FEDERAL WORKERS labor under one of the most generous and reliable pay systems in the world.
Every year, most employees rise up the pay scale, notch after notch. Once they hit a ceiling, a promotion or Congress' annual across-the-board raise keeps them going.
It is a bargain that builds stability - others call it stagnation - and it is one that President Bush is pushing hard to end.
But on Monday, a federal judge in Washington could deliver the president his first major setback - or put his broad reforms in motion. U.S. District Judge Rosemary Collyer is expected to rule on the legality of the most contested portion of those rules, the part telling unions to butt out.
No matter the outcome, Collyer's decision will spur appeals. But if she rules in the president's favor - and unions don't win a delay while they appeal - employees at the Department of Homeland Security will begin switching Monday to a new pay system. It would give managers more flexibility in setting pay scales and awarding performance-based raises.
It also would mark the beginning of the end of the General Schedule - the mechanized pay system known by the abbreviation "GS" - which unions say buffers their members from the politically motivated whims of top appointees.
Unions warn a ruling in Bush's favor will make it easier for managers to fire people and reduce union control over everything.
"A favorable decision would be of major significance, not just for DHS but for all federal employees," said Colleen Kelley, president of the National Treasury Employees Union, who is leading the legal challenge. "Restricting collective bargaining rights and limiting employee appeal rights in any segment of the federal sector sets harmful precedent."
Drafts of legislation extending the proposed changes to all federal agencies are circulating on Capitol Hill.
The debate is dominated by voices such as Kelley's and by high-ranking federal officials. Frontline workers are often afraid of retribution for publicly expressing doubts or support for pay for performance, which was attempted under President Ronald Reagan in the 1980s and failed.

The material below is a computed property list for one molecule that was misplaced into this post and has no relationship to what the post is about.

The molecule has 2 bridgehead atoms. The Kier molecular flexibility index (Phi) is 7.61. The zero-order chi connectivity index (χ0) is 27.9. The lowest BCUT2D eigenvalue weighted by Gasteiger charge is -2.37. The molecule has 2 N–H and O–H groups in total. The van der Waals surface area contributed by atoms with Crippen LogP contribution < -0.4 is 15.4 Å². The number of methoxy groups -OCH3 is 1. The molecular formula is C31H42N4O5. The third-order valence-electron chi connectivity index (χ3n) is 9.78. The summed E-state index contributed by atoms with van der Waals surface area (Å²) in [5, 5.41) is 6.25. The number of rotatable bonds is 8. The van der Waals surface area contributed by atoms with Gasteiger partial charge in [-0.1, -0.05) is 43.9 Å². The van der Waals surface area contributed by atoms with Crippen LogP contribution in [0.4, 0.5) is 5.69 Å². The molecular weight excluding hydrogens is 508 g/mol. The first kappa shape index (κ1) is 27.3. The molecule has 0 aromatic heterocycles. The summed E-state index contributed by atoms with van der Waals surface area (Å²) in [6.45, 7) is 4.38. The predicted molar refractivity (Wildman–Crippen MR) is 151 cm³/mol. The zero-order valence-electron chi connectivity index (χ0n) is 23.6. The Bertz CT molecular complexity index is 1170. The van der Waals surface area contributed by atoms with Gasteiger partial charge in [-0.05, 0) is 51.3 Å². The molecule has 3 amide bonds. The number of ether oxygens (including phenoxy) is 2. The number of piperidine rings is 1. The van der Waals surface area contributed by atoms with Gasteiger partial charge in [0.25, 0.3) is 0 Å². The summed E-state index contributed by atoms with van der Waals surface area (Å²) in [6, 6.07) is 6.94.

But privately, workers worry that the system could to lead to favoritism in setting workers' pay, longer hours and a work force more cautious about expressing dissent.
Some line managers remain cautiously optimistic.
"There is some hope and some trepidation," said Anthony Pezza, district manager of the Hackensack, N.J., Social Security Administration office, who has worked for the agency long enough to remember earlier attempts at personnel reform. "In principle it sounds good, but we'll be in a better position to analyze it once it's evolved a bit more."
Moving to `direct-hire'
Federal agencies soon will have greater authority to hire people in the business of buying things for the government without going through the usual red tape, according to policies published in the Federal Register late last week.
If an agency wants to use "direct-hire authority," it would declare that a shortage or critical need exists and then keep proof of it, such as details on previous efforts to fill the job or a need to hit a looming hiring deadline for a new program. The Office of Personnel Management wouldn't have to sign off on it.
Under normal circumstances, agencies must rate and rank candidates, either numerically or in groups, using a very structured and lengthy process.
In a shortage situation, the hiring process may take just as long, but that time wouldn't be spent on paperwork. Instead, the time would be spent finding qualified candidates, of which there should be few. Veterans also wouldn't be guaranteed preference. The authority for procurement jobs facing shortages expires in 2007.
So far, 614 jobs in other categories have been filled using direct-hire authority from Oct. 1 through March, OPM officials said. Managers at the Social Security Administration and the Centers for Medicare and Medicaid Services used the authority to ramp up hiring for the rollout of Bush's prescription drug benefit.
"It's another tool in the toolbox," said Dan Fusco, who manages workers who develop recruitment policy at OPM.
Members of Congress expressed concerns this week about federal retirees making do with several months of smaller pension payments while waiting for the amount of their full benefit to be calculated.
Bill Ferguson, president of the Laurel chapter of the National Active and Retired Federal Employees Association (NARFE), said that workers are warned of the delays and are later reimbursed for the discrepancy - albeit without interest.
When Ferguson retired from the Department of Defense five years ago, he was assigned a retirement counselor, who reviewed his work history, asked whether he wanted his spouse to receive pension payments after his death and made sure his beneficiary information was accurate.